All your staff should be well informed of credit control procedures and the reasons behind them. Your ability to communicate internally will probably be linked to your business ability to control in the marketplace. Regular staff meetings to discuss credit will assist this communication and will improve your credit management. The ICICI Group was formed with the objective of supporting India’s growth and development.
While we have transformed from a development bank to a diversified financial services group, this vision continues to form the core of all we do. We partner the growth of Indian business and help individuals improve their quality of life, through convenient access to financial products and services. We are focusing on the full spectrum of financial services needs, from banking in rural areas to banking for the Indian community overseas. In addition to financial services, we support initiatives for socio-economic development through projects focused on healthcare, education and access to markets.
We seek to improve access to opportunity, and the ability to make the most of it, for businesses and individuals - to help people move towards a better life.
To be the leading provider of financial services in India and a major global bank.
We will leverage our people, technology, speed and financial capital to:
- be the banker of first choice for our customers by delivering high quality, world-class products and services.
- expand the frontiers of our business globally.
- play a proactive role in the full realisation of India’s potential.
- maintain a healthy financial profile and diversify our earnings across businesses and geographies.
- maintain high standards of governance and ethics.
- contribute positively to the various countries and markets in which we operate.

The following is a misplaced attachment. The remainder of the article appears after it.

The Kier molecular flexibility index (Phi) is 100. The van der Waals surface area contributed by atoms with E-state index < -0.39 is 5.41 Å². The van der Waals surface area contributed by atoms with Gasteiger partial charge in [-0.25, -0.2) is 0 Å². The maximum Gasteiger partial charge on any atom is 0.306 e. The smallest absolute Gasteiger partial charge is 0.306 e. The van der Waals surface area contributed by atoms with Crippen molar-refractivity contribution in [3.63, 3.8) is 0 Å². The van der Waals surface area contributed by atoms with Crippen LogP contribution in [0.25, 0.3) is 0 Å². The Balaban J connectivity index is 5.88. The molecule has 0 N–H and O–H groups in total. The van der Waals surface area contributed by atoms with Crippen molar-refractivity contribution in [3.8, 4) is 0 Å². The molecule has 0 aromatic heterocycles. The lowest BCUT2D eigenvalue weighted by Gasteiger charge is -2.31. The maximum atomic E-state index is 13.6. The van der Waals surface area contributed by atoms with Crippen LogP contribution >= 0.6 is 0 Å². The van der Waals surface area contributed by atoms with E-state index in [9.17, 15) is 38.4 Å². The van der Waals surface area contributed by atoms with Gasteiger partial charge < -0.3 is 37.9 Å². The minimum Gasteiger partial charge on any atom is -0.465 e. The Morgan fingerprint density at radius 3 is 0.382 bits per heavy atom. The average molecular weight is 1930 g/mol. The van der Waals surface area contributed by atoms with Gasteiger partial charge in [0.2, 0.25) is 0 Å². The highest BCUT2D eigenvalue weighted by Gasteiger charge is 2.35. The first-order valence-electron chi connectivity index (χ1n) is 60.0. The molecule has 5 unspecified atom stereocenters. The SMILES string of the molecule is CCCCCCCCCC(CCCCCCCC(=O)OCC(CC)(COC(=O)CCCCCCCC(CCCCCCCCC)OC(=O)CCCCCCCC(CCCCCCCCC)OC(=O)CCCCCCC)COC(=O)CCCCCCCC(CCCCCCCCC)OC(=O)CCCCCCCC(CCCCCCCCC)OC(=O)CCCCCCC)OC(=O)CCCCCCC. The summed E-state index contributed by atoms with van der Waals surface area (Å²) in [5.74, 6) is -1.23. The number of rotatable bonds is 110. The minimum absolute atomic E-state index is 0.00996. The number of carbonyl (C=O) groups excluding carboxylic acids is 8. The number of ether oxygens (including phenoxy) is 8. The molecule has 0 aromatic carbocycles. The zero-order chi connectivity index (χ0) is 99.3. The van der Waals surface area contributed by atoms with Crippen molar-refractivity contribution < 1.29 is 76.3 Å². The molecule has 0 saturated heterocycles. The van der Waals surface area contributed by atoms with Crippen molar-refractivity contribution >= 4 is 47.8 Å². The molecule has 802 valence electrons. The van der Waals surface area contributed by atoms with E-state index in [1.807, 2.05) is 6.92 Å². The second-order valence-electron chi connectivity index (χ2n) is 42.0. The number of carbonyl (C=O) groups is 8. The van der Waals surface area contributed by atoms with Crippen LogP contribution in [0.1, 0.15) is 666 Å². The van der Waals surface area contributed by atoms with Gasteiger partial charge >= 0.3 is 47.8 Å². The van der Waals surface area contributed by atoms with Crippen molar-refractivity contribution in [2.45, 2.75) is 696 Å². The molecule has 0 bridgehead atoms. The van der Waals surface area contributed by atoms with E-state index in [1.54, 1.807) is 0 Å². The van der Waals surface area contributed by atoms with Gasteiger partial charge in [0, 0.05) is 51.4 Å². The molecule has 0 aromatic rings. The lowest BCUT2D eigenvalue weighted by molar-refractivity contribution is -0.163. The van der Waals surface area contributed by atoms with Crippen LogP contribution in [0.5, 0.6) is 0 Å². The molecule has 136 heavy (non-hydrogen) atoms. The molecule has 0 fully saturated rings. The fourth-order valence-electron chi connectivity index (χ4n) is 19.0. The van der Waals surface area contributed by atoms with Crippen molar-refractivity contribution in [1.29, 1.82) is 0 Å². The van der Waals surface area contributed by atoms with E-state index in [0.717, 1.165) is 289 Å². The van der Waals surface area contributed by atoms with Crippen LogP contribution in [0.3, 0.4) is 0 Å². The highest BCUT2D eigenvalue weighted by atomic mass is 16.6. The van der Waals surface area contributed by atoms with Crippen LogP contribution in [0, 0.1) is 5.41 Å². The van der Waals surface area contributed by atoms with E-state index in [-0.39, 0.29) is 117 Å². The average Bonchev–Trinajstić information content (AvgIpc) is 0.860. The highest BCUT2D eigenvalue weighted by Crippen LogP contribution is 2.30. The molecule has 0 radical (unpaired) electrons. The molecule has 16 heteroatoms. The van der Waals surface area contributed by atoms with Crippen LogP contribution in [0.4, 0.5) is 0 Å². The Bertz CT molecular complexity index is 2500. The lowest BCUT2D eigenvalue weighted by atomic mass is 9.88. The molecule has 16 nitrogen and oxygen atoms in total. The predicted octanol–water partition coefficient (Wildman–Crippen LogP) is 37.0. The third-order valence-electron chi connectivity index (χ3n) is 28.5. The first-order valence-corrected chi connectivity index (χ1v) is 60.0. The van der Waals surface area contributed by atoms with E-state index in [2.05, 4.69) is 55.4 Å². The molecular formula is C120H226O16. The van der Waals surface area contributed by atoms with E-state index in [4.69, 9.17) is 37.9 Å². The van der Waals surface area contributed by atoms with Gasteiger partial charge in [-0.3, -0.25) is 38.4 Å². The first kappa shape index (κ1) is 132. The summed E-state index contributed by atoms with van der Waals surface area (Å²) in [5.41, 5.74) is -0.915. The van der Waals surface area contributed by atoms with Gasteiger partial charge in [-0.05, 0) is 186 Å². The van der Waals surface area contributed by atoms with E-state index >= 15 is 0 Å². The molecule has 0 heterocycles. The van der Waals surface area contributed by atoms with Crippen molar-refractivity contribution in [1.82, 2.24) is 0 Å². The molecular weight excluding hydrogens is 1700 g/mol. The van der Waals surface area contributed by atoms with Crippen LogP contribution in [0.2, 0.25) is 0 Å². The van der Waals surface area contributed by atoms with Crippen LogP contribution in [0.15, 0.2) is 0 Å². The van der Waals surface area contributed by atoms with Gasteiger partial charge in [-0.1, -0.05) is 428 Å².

- create value for our stakeholders.
Bank is India's second-largest bank with total assets of Rs. 3,562. 28 billion (US$ 77 billion) at December 31, 2009 and profit after tax Rs. 30. 19 billion for the half year ended December 31, 2009. The Bank has a network of about 1,697 branches and 4,883 ATMs in India and presence in 18 countries.
ICICI Bank offers a wide range of banking products and financial services to corporate and retail customers through a variety of delivery channels and through its specialised subsidiaries and affiliates in the areas of investment banking, life and non-life insurance, venture capital and asset management. The Bank currently has subsidiaries in the United Kingdom, Russia and Canada, branches in United States, Singapore, Bahrain, Hong Kong, Sri Lanka, Qatar and Dubai International Finance Centre and representative offices in United Arab Emirates, China, South Africa, Bangladesh, Thailand, Malaysia and Indonesia.
Our UK subsidiary has established branches in Belgium and Germany. ICICI Bank's equity shares are listed in India on Bombay Stock Exchange and the National Stock Exchange of India Limited and its American Depositary Receipts (ADRs) are listed on the New York Stock Exchange (NYSE). HISTORY OF ICICI 1955 1. The Industrial Credit and Investment Corporation of India Limited (ICICI) incorporated at the initiative of the World Bank, the Government of India and representatives of Indian industry, with the objective of creating a development financial institution for providing medium-term and long-term project financing to Indian businesses.
Mr. A. Ramaswami Mudaliar elected as the first Chairman of ICICI Limited. 2. ICICI emerges as the major source of foreign currency loans to Indian industry. Besides funding from the World Bank and other multi-lateral agencies, ICICI was also among the first Indian companies to raise funds from international markets.